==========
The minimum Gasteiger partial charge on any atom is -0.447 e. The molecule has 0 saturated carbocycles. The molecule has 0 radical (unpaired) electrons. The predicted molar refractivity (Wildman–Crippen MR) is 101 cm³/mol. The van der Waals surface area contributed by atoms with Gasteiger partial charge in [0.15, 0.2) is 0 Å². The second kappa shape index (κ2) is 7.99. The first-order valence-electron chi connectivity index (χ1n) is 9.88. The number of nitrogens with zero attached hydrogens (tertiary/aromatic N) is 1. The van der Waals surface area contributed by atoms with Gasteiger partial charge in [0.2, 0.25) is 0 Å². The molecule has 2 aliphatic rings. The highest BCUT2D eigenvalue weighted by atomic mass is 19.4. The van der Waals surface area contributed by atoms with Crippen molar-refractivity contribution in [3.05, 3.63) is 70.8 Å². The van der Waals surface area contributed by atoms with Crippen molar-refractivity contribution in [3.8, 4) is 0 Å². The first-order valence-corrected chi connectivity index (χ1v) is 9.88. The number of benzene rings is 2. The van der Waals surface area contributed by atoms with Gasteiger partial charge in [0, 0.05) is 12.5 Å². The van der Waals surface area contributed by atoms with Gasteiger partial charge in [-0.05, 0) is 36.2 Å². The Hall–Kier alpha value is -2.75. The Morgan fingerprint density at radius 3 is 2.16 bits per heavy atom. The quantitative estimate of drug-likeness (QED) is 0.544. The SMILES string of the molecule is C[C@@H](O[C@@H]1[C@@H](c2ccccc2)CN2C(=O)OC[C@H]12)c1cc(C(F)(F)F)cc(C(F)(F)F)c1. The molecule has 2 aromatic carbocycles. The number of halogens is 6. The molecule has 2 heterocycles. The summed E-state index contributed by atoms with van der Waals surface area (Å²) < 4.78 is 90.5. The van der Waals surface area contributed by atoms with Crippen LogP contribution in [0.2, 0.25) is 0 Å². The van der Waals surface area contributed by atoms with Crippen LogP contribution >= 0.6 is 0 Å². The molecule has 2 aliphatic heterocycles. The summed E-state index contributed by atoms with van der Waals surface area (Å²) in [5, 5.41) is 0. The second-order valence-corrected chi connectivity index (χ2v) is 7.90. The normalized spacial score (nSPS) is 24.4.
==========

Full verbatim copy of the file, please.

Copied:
The minimum Gasteiger partial charge on any atom is -0.447 e. The molecule has 0 saturated carbocycles. The molecule has 0 radical (unpaired) electrons. The predicted molar refractivity (Wildman–Crippen MR) is 101 cm³/mol. The van der Waals surface area contributed by atoms with Gasteiger partial charge in [0.15, 0.2) is 0 Å². The second kappa shape index (κ2) is 7.99. The first-order valence-electron chi connectivity index (χ1n) is 9.88. The number of nitrogens with zero attached hydrogens (tertiary/aromatic N) is 1. The van der Waals surface area contributed by atoms with Gasteiger partial charge in [0.2, 0.25) is 0 Å². The molecule has 2 aliphatic rings. The highest BCUT2D eigenvalue weighted by atomic mass is 19.4. The van der Waals surface area contributed by atoms with Crippen molar-refractivity contribution in [3.05, 3.63) is 70.8 Å². The van der Waals surface area contributed by atoms with Crippen molar-refractivity contribution in [3.8, 4) is 0 Å². The first-order valence-corrected chi connectivity index (χ1v) is 9.88. The number of benzene rings is 2. The van der Waals surface area contributed by atoms with Gasteiger partial charge in [0, 0.05) is 12.5 Å². The van der Waals surface area contributed by atoms with Gasteiger partial charge in [-0.05, 0) is 36.2 Å². The Hall–Kier alpha value is -2.75. The Morgan fingerprint density at radius 3 is 2.16 bits per heavy atom. The quantitative estimate of drug-likeness (QED) is 0.544. The SMILES string of the molecule is C[C@@H](O[C@@H]1[C@@H](c2ccccc2)CN2C(=O)OC[C@H]12)c1cc(C(F)(F)F)cc(C(F)(F)F)c1. The molecule has 2 aromatic carbocycles. The number of halogens is 6. The molecule has 2 heterocycles. The summed E-state index contributed by atoms with van der Waals surface area (Å²) < 4.78 is 90.5. The van der Waals surface area contributed by atoms with Crippen LogP contribution in [0.2, 0.25) is 0 Å². The van der Waals surface area contributed by atoms with Crippen LogP contribution >= 0.6 is 0 Å². The molecule has 2 aliphatic heterocycles. The summed E-state index contributed by atoms with van der Waals surface area (Å²) in [5, 5.41) is 0. The second-order valence-corrected chi connectivity index (χ2v) is 7.90. The normalized spacial score (nSPS) is 24.4.